Post Endodontic (Root Canal) Therapy Instructions - PDF Document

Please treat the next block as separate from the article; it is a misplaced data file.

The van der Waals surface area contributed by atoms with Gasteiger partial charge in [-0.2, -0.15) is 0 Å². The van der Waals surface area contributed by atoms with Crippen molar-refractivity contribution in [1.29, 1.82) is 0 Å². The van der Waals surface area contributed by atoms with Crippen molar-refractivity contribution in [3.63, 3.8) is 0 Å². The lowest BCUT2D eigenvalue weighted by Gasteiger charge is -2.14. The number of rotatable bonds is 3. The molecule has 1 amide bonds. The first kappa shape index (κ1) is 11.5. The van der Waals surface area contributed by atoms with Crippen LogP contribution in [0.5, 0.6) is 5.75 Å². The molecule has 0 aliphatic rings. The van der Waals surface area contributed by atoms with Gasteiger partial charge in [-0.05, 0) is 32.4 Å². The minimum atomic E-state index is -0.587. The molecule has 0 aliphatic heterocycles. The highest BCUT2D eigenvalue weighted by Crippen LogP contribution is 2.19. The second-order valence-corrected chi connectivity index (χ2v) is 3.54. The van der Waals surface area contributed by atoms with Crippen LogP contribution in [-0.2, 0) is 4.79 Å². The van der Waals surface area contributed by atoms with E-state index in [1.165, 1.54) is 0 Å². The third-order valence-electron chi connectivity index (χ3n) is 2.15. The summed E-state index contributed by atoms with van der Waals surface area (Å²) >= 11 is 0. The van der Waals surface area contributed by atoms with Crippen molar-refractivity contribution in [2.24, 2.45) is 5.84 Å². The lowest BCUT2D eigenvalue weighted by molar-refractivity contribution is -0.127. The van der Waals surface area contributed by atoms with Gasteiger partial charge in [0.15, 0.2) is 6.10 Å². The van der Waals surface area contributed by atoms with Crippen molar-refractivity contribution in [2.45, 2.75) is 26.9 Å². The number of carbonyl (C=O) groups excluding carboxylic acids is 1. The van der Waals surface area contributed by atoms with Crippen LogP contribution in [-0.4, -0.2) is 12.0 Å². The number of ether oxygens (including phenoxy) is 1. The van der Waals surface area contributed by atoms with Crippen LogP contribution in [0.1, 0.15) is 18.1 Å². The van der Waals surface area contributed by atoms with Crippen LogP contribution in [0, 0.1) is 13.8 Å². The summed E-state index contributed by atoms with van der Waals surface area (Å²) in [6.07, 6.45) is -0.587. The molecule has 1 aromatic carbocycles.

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  1. Post Endodontic (Root Canal) Therapy Instructions 1. Your tooth and surrounding gum tissues may be uncomfortable or even exhibit a dull ache immediately after receiving root canal therapy. The tooth may be sensitive to biting pressure as well. This is a normal component of the healing process and will become progressively more comfortable within a few days. 2. You may feel a rough area on the top or back of the tooth, where the access was made and sealed with a temporary filling. The temporary filling seals and protects the root canal treatment from becoming contaminated and re-infected between appointments; please notify our office if any filling material becomes dislodged. Please be sure to schedule an appointment for a permanent restoration to protect your tooth from fracture and/or decay. 3. Your dentist may have recommended protecting your tooth/teeth which received root canal therapy (RCT) with a crown(s). It is important to have this procedure done as soon as possible to help prevent fracture of the tooth which could necessitate its removal. Most, but not all, root canal treated teeth require crowns. Ask your dentist if you are unsure. 4. We recommend that you take an analgesic medication for pain-relief within one hour of leaving our office to allow the medication to be effective before the local anesthesia begins to subside. It is much easier to stay ahead of pain rather than trying to stop it after you start to notice it. Generally only a single dose is required; however, some people may require pain relieving medication over the next several days: □ For patients without allergies or contraindications to taking non-steroidal anti-inflammatory medications (NSAIDS) or aspirin: Take 1(one) 220mg Naproxen (Aleve) every 12(twelve) hours. For additional relief, take 1(one) 500mg Acetaminophen (Tylenol) 4(four) times per day (with meals and at bedtime for a total of 2000mg per day). Do this for at least 3(three) days and for up to 1(one) week (but no longer than 1(one) week!). These medications work synergistically and research has proven this combination is as effective, if not more effective, than narcotics in managing dental pain. Inflammation (swelling) is the main cause of discomfort after dental procedures. Preventing inflammation before it begins will maximize your comfort. □ For patients unable to take non-steroidal anti-inflammatory medications or aspirin but are able to take acetaminophen (Tylenol): Take 1(one) 500mg Acetaminophen (Tylenol) every 4(four) hours (not to exceed 3000mg/day) □ If you received a 4mg tablet of dexamethasone, please take in the morning as directed to minimize pain and swelling □ Your doctor may prescribe a prescription pain reliever and/or antibiotic for your use and will advise you on the appropriate use of these medications. If you receive a prescription, use your prescribed medication as directed and do not use the protocols above. If discomfort persists beyond 1(one) week call our office at 785-539-2314